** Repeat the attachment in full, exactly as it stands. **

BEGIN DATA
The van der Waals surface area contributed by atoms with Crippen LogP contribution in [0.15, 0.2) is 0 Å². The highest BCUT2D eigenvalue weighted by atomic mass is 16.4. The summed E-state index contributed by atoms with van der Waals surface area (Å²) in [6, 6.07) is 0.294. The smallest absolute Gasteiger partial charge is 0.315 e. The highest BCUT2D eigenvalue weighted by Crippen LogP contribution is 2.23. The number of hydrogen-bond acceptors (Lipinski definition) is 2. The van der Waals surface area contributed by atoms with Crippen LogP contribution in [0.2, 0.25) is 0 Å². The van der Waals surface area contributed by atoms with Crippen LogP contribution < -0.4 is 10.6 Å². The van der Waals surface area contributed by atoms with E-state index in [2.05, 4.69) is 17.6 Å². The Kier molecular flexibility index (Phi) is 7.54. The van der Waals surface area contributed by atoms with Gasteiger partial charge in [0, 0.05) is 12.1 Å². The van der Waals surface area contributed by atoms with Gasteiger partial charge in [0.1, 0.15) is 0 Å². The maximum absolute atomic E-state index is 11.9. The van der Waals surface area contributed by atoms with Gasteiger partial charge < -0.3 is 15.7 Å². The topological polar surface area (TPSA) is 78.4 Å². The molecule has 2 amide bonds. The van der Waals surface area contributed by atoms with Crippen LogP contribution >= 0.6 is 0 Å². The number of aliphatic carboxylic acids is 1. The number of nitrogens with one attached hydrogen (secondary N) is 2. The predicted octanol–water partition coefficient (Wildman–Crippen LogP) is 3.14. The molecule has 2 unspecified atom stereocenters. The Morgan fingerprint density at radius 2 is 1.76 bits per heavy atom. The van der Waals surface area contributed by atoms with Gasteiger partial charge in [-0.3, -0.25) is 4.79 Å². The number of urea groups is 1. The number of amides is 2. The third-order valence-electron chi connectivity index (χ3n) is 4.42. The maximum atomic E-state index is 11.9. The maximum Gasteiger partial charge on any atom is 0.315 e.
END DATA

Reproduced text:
The van der Waals surface area contributed by atoms with Crippen LogP contribution in [0.15, 0.2) is 0 Å². The highest BCUT2D eigenvalue weighted by atomic mass is 16.4. The summed E-state index contributed by atoms with van der Waals surface area (Å²) in [6, 6.07) is 0.294. The smallest absolute Gasteiger partial charge is 0.315 e. The highest BCUT2D eigenvalue weighted by Crippen LogP contribution is 2.23. The number of hydrogen-bond acceptors (Lipinski definition) is 2. The van der Waals surface area contributed by atoms with Crippen LogP contribution in [0.2, 0.25) is 0 Å². The van der Waals surface area contributed by atoms with Crippen LogP contribution < -0.4 is 10.6 Å². The van der Waals surface area contributed by atoms with E-state index in [2.05, 4.69) is 17.6 Å². The Kier molecular flexibility index (Phi) is 7.54. The van der Waals surface area contributed by atoms with Gasteiger partial charge in [0, 0.05) is 12.1 Å². The van der Waals surface area contributed by atoms with Gasteiger partial charge in [0.1, 0.15) is 0 Å². The maximum absolute atomic E-state index is 11.9. The van der Waals surface area contributed by atoms with Gasteiger partial charge < -0.3 is 15.7 Å². The topological polar surface area (TPSA) is 78.4 Å². The molecule has 2 amide bonds. The van der Waals surface area contributed by atoms with Crippen LogP contribution >= 0.6 is 0 Å². The number of aliphatic carboxylic acids is 1. The number of nitrogens with one attached hydrogen (secondary N) is 2. The predicted octanol–water partition coefficient (Wildman–Crippen LogP) is 3.14. The molecule has 2 unspecified atom stereocenters. The Morgan fingerprint density at radius 2 is 1.76 bits per heavy atom. The van der Waals surface area contributed by atoms with Gasteiger partial charge in [-0.3, -0.25) is 4.79 Å². The number of urea groups is 1. The number of amides is 2. The third-order valence-electron chi connectivity index (χ3n) is 4.42. The maximum atomic E-state index is 11.9. The maximum Gasteiger partial charge on any atom is 0.315 e.